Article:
Free throw shooting certainly did not help Charlotte down the stretch. The 49ers only made 54.5 percent of their free throws (12-of-22) while the Billikens shot 80.6 percent (25-of-31) from the charity stripe.

Braswell finished the game with 20 points and 10 rebounds (led Charlotte in both) for his second double-double of the season. The senior went 2-3 from behind the arc and made six of his eight free throws on Friday.

Willie Clayton put in eight points before fouling out with just over five minutes left to play. Pierria Henry scored seven a day after a career game against Richmond.

Henry left the game late in the second half after receiving an apparent elbow to the throat while defending near mid-court. The sophomore was immediately taken to a local medical center for further evaluation after experiencing breathing difficulties.

There is no word on the status of Henry at this point, but the entire Charlotte team promptly left the Barclays center after the loss to be with their teammate.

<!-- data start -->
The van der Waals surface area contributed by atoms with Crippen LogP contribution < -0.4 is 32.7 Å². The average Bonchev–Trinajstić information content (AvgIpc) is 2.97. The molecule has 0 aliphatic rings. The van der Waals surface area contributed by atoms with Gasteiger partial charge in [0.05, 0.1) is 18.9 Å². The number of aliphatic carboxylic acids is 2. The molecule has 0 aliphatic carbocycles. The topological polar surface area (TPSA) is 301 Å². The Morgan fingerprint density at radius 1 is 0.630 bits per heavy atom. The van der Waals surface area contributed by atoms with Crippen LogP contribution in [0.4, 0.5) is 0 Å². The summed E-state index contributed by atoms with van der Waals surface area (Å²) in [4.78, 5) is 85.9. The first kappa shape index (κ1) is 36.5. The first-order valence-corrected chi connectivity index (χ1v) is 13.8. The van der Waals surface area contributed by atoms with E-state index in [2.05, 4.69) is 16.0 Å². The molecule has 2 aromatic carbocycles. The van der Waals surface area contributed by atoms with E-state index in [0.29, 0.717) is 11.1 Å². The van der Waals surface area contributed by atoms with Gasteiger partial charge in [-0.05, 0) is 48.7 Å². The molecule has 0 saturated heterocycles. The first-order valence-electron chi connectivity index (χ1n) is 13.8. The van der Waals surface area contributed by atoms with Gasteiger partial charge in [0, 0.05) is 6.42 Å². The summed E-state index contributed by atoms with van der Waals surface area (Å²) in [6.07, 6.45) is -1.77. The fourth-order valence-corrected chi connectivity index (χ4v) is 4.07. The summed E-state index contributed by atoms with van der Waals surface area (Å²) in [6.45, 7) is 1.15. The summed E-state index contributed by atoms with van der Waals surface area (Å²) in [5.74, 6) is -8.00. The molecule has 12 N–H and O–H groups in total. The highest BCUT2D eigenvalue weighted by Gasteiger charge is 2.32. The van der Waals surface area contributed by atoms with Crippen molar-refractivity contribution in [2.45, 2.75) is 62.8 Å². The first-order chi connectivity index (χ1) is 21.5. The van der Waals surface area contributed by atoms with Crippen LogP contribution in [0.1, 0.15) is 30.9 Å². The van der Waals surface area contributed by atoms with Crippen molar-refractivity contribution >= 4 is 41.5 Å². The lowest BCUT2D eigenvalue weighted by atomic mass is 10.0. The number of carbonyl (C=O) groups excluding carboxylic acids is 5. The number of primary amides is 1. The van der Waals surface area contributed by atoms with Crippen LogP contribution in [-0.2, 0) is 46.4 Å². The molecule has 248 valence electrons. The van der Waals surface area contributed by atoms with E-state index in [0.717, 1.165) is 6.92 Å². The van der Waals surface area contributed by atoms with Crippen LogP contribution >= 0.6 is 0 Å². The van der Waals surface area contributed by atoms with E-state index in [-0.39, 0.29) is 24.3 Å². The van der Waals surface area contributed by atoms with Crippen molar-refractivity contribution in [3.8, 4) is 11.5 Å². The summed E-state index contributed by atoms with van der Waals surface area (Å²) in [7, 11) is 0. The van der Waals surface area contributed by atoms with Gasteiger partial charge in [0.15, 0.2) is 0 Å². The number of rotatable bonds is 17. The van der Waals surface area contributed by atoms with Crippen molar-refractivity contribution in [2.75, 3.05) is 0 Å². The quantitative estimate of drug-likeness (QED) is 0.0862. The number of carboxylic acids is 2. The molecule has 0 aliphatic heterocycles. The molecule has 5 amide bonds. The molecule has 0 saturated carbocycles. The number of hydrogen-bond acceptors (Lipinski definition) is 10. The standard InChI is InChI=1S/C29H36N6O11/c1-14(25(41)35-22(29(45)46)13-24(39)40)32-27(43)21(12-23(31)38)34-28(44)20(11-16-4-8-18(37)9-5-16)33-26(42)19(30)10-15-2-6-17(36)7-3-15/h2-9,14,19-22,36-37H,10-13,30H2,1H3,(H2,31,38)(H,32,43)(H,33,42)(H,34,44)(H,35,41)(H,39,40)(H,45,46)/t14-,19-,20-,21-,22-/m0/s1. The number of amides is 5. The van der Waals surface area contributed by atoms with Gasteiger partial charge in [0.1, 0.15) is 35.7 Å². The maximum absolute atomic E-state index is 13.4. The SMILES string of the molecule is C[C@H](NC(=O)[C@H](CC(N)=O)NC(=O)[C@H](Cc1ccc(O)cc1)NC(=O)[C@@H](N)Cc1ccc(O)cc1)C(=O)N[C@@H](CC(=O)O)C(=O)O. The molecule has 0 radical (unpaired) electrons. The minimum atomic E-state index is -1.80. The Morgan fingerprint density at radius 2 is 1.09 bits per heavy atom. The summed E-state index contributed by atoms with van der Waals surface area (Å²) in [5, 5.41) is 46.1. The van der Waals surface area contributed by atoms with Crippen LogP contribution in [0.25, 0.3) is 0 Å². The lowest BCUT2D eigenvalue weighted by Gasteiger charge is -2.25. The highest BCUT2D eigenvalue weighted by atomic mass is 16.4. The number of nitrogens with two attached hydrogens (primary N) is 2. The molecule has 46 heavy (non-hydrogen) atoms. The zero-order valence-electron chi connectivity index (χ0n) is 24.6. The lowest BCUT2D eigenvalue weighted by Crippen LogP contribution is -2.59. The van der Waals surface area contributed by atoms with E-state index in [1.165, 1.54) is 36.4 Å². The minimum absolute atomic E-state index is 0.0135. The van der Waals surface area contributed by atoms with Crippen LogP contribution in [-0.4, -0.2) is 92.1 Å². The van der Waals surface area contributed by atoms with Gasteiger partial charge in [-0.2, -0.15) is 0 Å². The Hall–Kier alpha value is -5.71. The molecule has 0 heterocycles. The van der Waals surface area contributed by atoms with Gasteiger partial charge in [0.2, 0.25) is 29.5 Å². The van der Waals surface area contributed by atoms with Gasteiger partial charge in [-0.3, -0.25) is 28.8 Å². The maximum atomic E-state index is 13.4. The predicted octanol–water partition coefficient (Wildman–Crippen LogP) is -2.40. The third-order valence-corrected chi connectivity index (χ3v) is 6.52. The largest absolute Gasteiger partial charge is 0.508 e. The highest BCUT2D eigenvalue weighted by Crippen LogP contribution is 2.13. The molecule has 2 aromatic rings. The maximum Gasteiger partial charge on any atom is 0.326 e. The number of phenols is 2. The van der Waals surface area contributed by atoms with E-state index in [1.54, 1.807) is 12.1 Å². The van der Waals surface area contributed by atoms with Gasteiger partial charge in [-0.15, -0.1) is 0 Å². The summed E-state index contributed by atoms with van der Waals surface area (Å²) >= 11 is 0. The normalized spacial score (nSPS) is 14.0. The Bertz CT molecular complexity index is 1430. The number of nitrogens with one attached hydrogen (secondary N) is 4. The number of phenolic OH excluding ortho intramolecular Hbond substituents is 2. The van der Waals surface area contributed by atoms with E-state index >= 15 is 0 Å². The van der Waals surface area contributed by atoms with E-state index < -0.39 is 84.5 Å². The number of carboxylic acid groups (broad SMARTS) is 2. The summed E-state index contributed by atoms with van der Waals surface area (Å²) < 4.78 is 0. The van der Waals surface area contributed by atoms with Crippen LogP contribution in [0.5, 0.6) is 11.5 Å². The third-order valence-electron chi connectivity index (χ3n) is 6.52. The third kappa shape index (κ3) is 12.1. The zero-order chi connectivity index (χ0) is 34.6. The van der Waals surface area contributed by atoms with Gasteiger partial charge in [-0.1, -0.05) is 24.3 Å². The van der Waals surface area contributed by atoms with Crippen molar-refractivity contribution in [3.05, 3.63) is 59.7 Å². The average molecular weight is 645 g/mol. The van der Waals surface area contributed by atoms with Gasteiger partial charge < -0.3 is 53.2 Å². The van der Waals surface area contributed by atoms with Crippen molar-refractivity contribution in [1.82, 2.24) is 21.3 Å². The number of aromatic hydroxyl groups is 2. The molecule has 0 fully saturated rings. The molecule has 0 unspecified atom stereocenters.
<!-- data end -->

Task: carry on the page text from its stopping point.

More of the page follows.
Saint Louis forward Dwayne Evans could score-at-will against Charlotte on Friday. The junior scored a game-high 25 points on 8-of-9 shooting. He also made all of his nine free throw attempts.

Evans also led his team in rebounding with nine boards, one shy of a double-double.

Despite only sinking three of his 13 field goal attempts, Cody Ellis contributed 13 points including six from the free throw line.

Saint Louis will advance to the semifinals of the A-10 Tournament where they will await the winner of the LaSalle-Butler game.

Charlotte will know their post-season destiny after all conference tournaments are completed this weekend. According to Director of Athletics, Judy Rose, the 49ers would accept a bid for the National Invitational Tournament (NIT) but not for the CBI or CIT.

“Honestly, my focus has been Richmond first and obviously Saint Louis today. I really have no clue, hopefully we get a chance to keep playing, that’s all I want,” Major added.


Charlotte wins thriller over Richmond, advances to quarterfinals of A-10 tournament